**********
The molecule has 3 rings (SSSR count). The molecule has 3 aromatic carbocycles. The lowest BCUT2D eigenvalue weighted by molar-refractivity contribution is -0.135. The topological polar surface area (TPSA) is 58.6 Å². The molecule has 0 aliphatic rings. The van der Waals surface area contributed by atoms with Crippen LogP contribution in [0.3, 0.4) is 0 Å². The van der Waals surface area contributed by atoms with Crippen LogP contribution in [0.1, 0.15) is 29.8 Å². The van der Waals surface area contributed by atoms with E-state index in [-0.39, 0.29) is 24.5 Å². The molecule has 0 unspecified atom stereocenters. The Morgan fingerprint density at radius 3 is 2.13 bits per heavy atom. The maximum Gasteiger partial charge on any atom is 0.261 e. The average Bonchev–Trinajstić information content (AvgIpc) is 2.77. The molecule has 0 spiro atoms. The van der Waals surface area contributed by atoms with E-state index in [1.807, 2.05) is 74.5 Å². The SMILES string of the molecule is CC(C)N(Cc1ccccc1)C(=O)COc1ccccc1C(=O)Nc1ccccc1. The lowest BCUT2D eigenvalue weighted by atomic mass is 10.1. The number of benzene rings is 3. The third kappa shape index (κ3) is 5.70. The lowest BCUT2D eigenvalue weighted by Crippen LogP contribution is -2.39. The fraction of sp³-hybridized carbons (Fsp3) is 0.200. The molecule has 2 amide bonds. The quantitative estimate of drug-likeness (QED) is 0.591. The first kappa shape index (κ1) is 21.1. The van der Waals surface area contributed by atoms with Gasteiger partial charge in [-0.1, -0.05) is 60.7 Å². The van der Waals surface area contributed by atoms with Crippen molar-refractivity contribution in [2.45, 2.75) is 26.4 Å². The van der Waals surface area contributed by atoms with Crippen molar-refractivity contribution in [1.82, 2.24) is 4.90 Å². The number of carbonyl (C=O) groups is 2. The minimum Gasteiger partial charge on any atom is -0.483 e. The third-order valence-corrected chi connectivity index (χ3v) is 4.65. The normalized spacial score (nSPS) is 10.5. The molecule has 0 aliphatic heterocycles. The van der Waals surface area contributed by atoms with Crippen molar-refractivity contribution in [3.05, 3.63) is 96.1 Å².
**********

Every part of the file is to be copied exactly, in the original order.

The molecule has 3 rings (SSSR count). The molecule has 3 aromatic carbocycles. The lowest BCUT2D eigenvalue weighted by molar-refractivity contribution is -0.135. The topological polar surface area (TPSA) is 58.6 Å². The molecule has 0 aliphatic rings. The van der Waals surface area contributed by atoms with Crippen LogP contribution in [0.3, 0.4) is 0 Å². The van der Waals surface area contributed by atoms with Crippen LogP contribution in [0.1, 0.15) is 29.8 Å². The van der Waals surface area contributed by atoms with E-state index in [-0.39, 0.29) is 24.5 Å². The molecule has 0 unspecified atom stereocenters. The Morgan fingerprint density at radius 3 is 2.13 bits per heavy atom. The maximum Gasteiger partial charge on any atom is 0.261 e. The average Bonchev–Trinajstić information content (AvgIpc) is 2.77. The molecule has 0 spiro atoms. The van der Waals surface area contributed by atoms with E-state index in [1.807, 2.05) is 74.5 Å². The SMILES string of the molecule is CC(C)N(Cc1ccccc1)C(=O)COc1ccccc1C(=O)Nc1ccccc1. The lowest BCUT2D eigenvalue weighted by atomic mass is 10.1. The number of benzene rings is 3. The third kappa shape index (κ3) is 5.70. The lowest BCUT2D eigenvalue weighted by Crippen LogP contribution is -2.39. The fraction of sp³-hybridized carbons (Fsp3) is 0.200. The molecule has 2 amide bonds. The quantitative estimate of drug-likeness (QED) is 0.591. The first kappa shape index (κ1) is 21.1. The van der Waals surface area contributed by atoms with Gasteiger partial charge in [-0.1, -0.05) is 60.7 Å². The van der Waals surface area contributed by atoms with Crippen molar-refractivity contribution in [2.45, 2.75) is 26.4 Å². The van der Waals surface area contributed by atoms with Crippen molar-refractivity contribution in [1.82, 2.24) is 4.90 Å². The number of carbonyl (C=O) groups is 2. The minimum Gasteiger partial charge on any atom is -0.483 e. The third-order valence-corrected chi connectivity index (χ3v) is 4.65. The normalized spacial score (nSPS) is 10.5. The molecule has 0 aliphatic heterocycles. The van der Waals surface area contributed by atoms with Crippen molar-refractivity contribution in [3.05, 3.63) is 96.1 Å².